On May 1, 1945, six days before the Nazis would surrender to Allied forces, Friedo Lampe found himself six miles outside of Berlin, in the way of the rapidly advancing Soviet Army. He was working as a translator for the Germans after being drafted into service several years before. He had contracted a bone disease in his youth which left him disabled, and until late in the war, it kept him out of compulsory military service.
But as the war went on and German losses mounted, Lampe was finally pressed into service, if only in a support role. The front lines were porous at this point, with the Germans in retreat and the Soviets sprinting toward the German capital.
And so it was that Lampe and another man were stopped by an advance Russian patrol and were asked for their papers. Lampe was a non-combatant, and so, on the presentation of his papers, had reason to think he would be left alone as the patrol moved along. The Soviets, though, believed that SS troops were deserting and trying to blend in to escape being taken prisoner…or worse.
Lampe presented his papers and the Russians sized him up. And they didn’t believe the man in front of them was the person pictured in Lampe’s documents.
Over the course of the war, Lampe had lost an enormous amount of weight, both because of rationing and because of his enormous fear for his life and that of his friends. The Soviets walked him to a small clearing and shot him dead, and buried him right where he fell. At this late stage, prisoners were an encumbrance, and no chances were being taken in the face of uncertainty.
After the surrender of Germany, news got back to his friends about what had happened, and they placed a marker on his grave which read, “You are not alone.”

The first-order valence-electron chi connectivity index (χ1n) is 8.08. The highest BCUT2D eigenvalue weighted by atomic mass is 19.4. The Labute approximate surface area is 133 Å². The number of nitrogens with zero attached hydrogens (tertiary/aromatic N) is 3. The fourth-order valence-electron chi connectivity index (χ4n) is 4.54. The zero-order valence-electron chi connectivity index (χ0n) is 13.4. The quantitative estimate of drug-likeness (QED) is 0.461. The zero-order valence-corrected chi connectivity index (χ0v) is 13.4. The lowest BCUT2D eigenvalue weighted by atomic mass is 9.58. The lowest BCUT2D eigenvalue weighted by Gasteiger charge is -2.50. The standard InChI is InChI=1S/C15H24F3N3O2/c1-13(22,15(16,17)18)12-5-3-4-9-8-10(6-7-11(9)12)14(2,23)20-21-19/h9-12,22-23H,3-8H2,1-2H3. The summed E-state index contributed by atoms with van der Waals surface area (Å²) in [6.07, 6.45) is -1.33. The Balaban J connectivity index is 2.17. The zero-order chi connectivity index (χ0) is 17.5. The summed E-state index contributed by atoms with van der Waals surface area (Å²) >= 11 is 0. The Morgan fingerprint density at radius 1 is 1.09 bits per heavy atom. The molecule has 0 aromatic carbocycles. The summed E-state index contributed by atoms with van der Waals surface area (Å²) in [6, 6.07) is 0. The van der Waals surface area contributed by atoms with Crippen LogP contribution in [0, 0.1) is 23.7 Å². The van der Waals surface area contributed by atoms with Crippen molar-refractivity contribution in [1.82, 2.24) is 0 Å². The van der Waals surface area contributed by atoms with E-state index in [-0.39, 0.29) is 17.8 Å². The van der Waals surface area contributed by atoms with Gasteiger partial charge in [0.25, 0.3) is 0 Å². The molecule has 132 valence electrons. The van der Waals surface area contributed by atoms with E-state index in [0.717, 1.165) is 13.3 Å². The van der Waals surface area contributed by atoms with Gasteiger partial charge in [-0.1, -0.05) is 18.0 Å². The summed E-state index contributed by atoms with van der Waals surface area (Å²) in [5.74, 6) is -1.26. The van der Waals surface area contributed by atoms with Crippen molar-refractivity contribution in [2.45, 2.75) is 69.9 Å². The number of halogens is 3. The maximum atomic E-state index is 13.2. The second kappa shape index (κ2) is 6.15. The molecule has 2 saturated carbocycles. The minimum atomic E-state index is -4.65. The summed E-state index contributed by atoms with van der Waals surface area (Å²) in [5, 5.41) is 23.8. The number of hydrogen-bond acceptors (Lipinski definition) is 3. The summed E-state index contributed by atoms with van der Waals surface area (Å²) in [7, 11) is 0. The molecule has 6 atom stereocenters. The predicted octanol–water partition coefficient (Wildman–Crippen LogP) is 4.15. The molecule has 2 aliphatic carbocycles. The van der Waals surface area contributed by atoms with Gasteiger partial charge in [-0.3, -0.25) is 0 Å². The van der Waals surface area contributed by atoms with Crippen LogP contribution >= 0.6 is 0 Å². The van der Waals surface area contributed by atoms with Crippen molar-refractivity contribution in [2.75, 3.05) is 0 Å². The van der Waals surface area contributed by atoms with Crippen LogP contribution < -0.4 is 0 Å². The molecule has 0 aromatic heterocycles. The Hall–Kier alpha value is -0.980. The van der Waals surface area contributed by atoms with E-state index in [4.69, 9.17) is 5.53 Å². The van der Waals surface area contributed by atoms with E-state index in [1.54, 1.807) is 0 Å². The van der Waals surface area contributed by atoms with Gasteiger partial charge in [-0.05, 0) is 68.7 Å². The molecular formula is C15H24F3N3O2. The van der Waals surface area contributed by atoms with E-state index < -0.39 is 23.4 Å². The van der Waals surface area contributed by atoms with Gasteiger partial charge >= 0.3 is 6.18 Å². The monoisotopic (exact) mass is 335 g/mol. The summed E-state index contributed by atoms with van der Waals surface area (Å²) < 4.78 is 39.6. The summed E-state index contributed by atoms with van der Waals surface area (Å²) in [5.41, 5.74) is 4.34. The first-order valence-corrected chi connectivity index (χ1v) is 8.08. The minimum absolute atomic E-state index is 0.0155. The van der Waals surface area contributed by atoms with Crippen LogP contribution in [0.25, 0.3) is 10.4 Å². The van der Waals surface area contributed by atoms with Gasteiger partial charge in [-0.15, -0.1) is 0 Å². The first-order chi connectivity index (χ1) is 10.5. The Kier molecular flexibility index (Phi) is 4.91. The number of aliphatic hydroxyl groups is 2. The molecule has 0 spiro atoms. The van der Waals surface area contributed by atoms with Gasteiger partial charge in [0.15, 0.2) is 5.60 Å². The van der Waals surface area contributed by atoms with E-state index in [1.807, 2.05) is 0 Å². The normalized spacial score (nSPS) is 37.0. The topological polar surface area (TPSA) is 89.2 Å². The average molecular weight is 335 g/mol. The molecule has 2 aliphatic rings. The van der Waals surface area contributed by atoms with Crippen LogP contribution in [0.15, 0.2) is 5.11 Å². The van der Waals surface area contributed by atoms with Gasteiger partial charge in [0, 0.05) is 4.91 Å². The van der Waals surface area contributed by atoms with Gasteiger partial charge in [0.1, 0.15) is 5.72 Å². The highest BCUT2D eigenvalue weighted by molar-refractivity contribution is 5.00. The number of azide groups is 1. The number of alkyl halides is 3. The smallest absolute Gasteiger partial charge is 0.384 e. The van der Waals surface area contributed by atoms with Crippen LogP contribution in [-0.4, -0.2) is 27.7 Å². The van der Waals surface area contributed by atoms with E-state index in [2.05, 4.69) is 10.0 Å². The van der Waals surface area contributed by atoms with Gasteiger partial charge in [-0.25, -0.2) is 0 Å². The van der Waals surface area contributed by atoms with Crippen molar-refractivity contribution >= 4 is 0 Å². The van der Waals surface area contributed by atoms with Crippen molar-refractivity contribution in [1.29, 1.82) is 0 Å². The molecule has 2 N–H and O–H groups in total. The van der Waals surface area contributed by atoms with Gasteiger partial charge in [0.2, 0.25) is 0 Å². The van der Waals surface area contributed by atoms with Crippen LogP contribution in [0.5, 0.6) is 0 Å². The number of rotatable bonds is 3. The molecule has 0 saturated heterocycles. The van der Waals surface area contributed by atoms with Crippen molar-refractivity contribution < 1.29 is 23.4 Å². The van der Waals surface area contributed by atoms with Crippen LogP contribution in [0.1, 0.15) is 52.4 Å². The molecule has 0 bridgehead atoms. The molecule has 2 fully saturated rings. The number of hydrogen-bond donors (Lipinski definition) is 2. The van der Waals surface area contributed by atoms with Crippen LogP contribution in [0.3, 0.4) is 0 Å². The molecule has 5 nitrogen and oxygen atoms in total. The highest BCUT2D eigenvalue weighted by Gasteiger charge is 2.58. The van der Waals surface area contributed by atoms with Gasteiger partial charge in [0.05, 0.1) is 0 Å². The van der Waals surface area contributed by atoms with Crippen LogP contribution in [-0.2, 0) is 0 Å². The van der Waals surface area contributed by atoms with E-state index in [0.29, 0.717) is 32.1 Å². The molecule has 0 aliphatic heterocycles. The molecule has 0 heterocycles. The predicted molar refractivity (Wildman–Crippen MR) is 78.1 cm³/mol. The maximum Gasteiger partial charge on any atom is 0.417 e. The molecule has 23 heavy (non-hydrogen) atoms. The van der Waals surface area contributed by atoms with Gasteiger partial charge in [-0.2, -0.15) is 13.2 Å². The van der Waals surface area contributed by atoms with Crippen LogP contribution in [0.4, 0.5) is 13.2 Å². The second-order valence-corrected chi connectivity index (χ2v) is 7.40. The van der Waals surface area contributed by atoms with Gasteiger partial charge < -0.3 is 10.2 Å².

This is the intertwined stories of the writer, librarian, and bookseller Friedo Lampe and the literary front of the Nazis culture war. It’s of course about silencing and erasure, but also about how books and knowledge aren’t just casualties in a larger war, but are the spoils of victory, or the cost of losing, in their own way.
For several years while working as a bookseller, Simon Beattie had been mulling the idea of translating a book. In the course of cataloging and buying and selling, he found all sorts of books that could be interesting projects.
“As a book seller, you know, you’re always coming across things, and if you’re dealing in foreign languages, too, or books in foreign languages, you’re always coming across different authors and getting interested in them. More often than not, there have been translations,” explains Simon.
One day he came across a book called Am Rande Der Nacht, which in English translates to At the Edge of the Night.
“For whatever reason I took it out. It wasn’t an author that I’d heard of, and I was commuting at that time. I was reading it on the train, and, you know, and I enjoyed it and I knew that he hadn’t been translated and I think even at that time I did actually begin a translation during my morning commute.”
While Simon was inspired immediately to make some notes, he didn’t finally decide to tackle the project for several years.
“This is one that struck me and, you know, I looked around and saw that really nothing by him had ever appeared in English before. So a few years ago, I sat down with this book and actually sort of started to actually translate it properly.”